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Researchers Link Bicuspid Aortic Valve Disease to Defective Cilia

Thomas Togioka';

By Thomas Togioka

Posted on September 30th, 2019 in Cardiothoracic Vascular Surgery

Bicuspid Aortic Valve DiseaseBicuspid aortic valve (BAV) disease affects about 70 million people throughout the world and is the most common birth defect that involves the heart valves.

Researchers have discovered that genetic variations that occur in human primary cilia during the development of the heart valve are the reason for BAV disease.

In BAV disease, two of the aortic valve leaflets get fused together and thus impair the functions of the valve. A healthy aortic valve has three leaflets and therefore in patients with BAV, the defective valves will eventually have to be repaired or replaced through surgery.

Role of Cilia in Heart Health and Disease

An article published online in the journal Circulation on August 7, 2019, explains the way researchers used animal models and human data to establish that aortic valve narrowing and BAV disease is caused by the disruption of the exocyst. The exocyst is crucial for the development of cilia because it acts as a shuttling complex that helps move the cilia cargo to the cell membrane. Thus, disruption of the exocyst impairs ciliogenesis and leads to BAV in mice and heart defects in zebrafish.

Researchers at the Medical University of South Carolina (MUSC) discovered that a mutation in the gene that controls the production of cilia (tiny antennae on the cell surface) is linked to BAV disease. Cilia are present in most cells and these look similar to tiny antennae that sense the surroundings and transmit information to each other. In the same way, cilia function as signaling hubs during the development of the heart valves and coordinate the way extracellular matrix and cells need to arrange in order to form a mature tissue.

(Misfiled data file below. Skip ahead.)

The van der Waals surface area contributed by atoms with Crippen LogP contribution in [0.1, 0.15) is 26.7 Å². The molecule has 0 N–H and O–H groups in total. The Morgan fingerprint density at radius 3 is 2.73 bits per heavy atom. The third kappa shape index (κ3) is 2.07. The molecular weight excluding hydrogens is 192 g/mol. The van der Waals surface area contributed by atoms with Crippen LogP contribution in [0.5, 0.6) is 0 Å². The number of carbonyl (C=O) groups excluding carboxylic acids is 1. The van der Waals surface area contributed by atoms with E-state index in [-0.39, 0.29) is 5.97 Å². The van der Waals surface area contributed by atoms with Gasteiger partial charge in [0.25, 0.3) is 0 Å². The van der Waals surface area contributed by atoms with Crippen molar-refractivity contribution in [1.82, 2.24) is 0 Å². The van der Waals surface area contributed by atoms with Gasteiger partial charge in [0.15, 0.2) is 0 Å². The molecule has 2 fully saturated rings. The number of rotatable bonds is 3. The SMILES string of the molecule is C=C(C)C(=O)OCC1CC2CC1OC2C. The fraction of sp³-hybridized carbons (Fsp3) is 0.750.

More about the Research Findings

The genomes of healthy adults and patients with BAV disease were compared first in a genome-wide association study. The most associated differences were detected in or near the genes that are crucial for the regulation of cilia production through the exocyst. Then, animal models were used to find out whether the mutations occur in a central exocyst protein Exoc5. When the gene for Exoc5 was knocked out or disabled in zebrafish, severe obstruction resulted in blood flow from the heart that in turn lead to poor functions of the heart and premature death. Additionally, there were signs of other ciliopathies. Surprisingly, the injection of the proper gene sequence for Exoc5 into the zebrafish prevented the development of heart defects, which proves that the genetic mutation was the cause of the disease.

The researchers disabled the Exoc5 gene in mice, particularly in the cells of the heart valves. Mice having both disabled copies of gene died during early development whereas mice with a single copy of the disabled gene attained birth but with a high rate of BAV disease and problems associated with cilia production.

Clinical Implications of the Study

Often, the patients with BAV disease develop aortic valve calcification leading to stenosis or narrowing of the opening of the valve. This leads to severe functional defects within the heart for which surgery is indicated. Now that the cause of the heart valve birth defect has been found to be disruption in cilia and exocyst, the development of new therapies and ways to treat the BAV disease without surgery can be triggered.